Ultimately when you go out with anyone, you end up being a roadie because everyone has to pull his or her weight, no matter what you are doing. On the last tour I was on (Hate Eternal), I didn’t drive for one minute – not because I couldn’t, but because they didn’t need me to. Ultimately what I prefer doing kind of depends on the band. A lot of the bands in North America are pretty together – they have been together for a while and don’t really need a tour manager. They might need someone to wake them up from a hangover and to get them from place A to place B on time, or to hold on to the money and not spend it on beer, so while I might not serve as an official tour manager, I’m the person who is the most responsible, so in that sense.

I like doing merch because I’m socially awkward. I don’t have a lot of super close friends, but merch allows me to be social in limited amounts and allows me to talk about the stuff that I like to talk about – music, metal and stupid shit. And if that person buys something or not, maybe I’ll see them later on in the day, or the next tour I’m on. I’m really bad at keeping in touch with people and I’m not going to deny that, but that position keeps in contact with that circle of people I meet. MDF is a perfect example of that. The amount of people I’ve met, just by selling them shirts on the road and then meeting them again here, has been weird.

You mention in the book that you reached out to well known, monetary successful bands like Slayer, Metallica and Megadeth and didn’t get a response. What questions would you have asked them that would have been specific to their experiences?

Yeah, fuck those bands. There wouldn’t have been any specific questions. The book was basically about border stories. I got the contacts for their management and contacted them because they have been doing this pre -and post- 9/11, which means prior to all the red tape that artists now have to go through; they toured before the Iron Curtain came down, whatever. Me and Justin come from a DIY background, so we just looked at contacting them as a long shot, so when they didn’t get back to us, we just thought, “Here is our opportunity to call them out and just say, ‘fuck you’!” That’s not going to stop me from going home and listening to Master of Puppets or Reign in Blood, but fuck Dave Mustaine!

Who is your target audience for Do You Have Anything to Declare? If I was in a DIY band or a band that was embarking on a cross-border tour, this book would be essential reading.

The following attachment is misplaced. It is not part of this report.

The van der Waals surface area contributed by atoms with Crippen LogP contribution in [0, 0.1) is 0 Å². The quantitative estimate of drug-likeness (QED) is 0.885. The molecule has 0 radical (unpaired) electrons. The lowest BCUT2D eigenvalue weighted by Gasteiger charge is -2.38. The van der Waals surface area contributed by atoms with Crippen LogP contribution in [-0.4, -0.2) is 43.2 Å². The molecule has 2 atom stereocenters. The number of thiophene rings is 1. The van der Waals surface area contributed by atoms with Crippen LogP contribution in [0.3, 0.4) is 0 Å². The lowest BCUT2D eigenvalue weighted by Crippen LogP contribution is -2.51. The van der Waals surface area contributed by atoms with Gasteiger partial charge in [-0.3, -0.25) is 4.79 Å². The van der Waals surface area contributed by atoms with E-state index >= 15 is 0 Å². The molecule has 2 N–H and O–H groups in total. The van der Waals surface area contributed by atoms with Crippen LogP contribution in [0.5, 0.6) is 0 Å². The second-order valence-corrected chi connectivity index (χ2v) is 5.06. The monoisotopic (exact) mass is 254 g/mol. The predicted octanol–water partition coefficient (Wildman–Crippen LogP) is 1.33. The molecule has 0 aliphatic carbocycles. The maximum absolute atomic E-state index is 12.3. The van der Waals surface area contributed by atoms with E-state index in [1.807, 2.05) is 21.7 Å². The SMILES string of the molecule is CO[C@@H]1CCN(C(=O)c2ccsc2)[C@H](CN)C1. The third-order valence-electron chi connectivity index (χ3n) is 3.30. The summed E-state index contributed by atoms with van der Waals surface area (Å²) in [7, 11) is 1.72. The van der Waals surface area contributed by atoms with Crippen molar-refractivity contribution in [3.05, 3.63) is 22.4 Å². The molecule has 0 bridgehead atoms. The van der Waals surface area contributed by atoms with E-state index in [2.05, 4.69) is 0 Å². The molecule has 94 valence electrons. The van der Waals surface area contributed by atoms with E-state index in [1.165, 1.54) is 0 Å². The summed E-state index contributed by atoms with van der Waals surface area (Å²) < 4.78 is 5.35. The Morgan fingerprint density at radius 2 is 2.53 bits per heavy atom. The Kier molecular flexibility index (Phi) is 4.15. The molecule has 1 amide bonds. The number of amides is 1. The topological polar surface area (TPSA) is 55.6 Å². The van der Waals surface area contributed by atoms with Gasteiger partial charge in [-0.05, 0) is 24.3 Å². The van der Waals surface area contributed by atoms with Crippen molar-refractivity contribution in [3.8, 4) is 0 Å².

I didn’t have a plan – and this is part of my personality, not having a plan! When I decided that it wasn’t going to be an academic book, I figured that it would be an entertaining read for those who are interested in music and just to let people know what is out there. Other bands could read their colleagues’ stories and know what’s going on, and compare. One of the things about this book is that we had to say to ourselves, “Look, we need to have a kill point. We need to know where to stop.” Every band has a story. We could have written this book forever. We only spoke to 75 bands – imagine if we interviewed every band that was playing this weekend (MDF). There is at least one band isn’t playing here because of visa issues (Carpathian Forest).

There is a section in the book that talks about crossing borders legitimately. How to get your visa, both to tour in Canada and the U.S., and how they differ from obtaining a visa in Europe. That could be a resource to anyone who is potentially looking at crossing borders as a band. It used to be a lot easier before 9/11. I toured for 5 years – our last tour as a band happened a few months before 9/11 and not once did we have a piece of paper that said we were legally allowed to tour and make an income in the States! I know of bands that continued to do it after that time – I’m not going to give names, but if you want to do it legit, this book is a starting point. Ultimately I just wanted to have cool stories. I just wanted to have fun putting together this book, and I felt that putting together a bunch of stories was the best way to do it.

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Do You Have Anything to Declare? is available for purchase via Deathwish.